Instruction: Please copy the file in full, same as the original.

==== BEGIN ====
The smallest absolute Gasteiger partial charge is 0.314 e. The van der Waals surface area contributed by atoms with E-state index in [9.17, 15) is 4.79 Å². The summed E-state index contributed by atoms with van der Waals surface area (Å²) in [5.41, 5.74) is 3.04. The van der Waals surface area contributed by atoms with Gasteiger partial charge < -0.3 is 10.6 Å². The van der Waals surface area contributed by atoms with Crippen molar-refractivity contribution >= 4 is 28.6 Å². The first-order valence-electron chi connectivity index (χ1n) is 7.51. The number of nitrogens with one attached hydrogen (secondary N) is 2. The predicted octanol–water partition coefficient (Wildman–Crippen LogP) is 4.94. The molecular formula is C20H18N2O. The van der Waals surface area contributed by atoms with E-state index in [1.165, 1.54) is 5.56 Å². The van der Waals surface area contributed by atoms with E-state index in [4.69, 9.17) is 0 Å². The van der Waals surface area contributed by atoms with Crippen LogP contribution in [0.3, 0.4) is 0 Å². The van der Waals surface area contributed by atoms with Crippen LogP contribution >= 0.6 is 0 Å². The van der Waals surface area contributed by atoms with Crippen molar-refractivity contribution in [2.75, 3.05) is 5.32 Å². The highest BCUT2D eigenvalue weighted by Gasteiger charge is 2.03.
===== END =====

The smallest absolute Gasteiger partial charge is 0.314 e. The van der Waals surface area contributed by atoms with E-state index in [9.17, 15) is 4.79 Å². The summed E-state index contributed by atoms with van der Waals surface area (Å²) in [5.41, 5.74) is 3.04. The van der Waals surface area contributed by atoms with Gasteiger partial charge < -0.3 is 10.6 Å². The van der Waals surface area contributed by atoms with Crippen molar-refractivity contribution >= 4 is 28.6 Å². The first-order valence-electron chi connectivity index (χ1n) is 7.51. The number of nitrogens with one attached hydrogen (secondary N) is 2. The predicted octanol–water partition coefficient (Wildman–Crippen LogP) is 4.94. The molecular formula is C20H18N2O. The van der Waals surface area contributed by atoms with E-state index in [1.165, 1.54) is 5.56 Å². The van der Waals surface area contributed by atoms with E-state index in [4.69, 9.17) is 0 Å². The van der Waals surface area contributed by atoms with Crippen LogP contribution in [0.3, 0.4) is 0 Å². The van der Waals surface area contributed by atoms with Crippen LogP contribution >= 0.6 is 0 Å². The van der Waals surface area contributed by atoms with Crippen molar-refractivity contribution in [2.75, 3.05) is 5.32 Å². The highest BCUT2D eigenvalue weighted by Gasteiger charge is 2.03.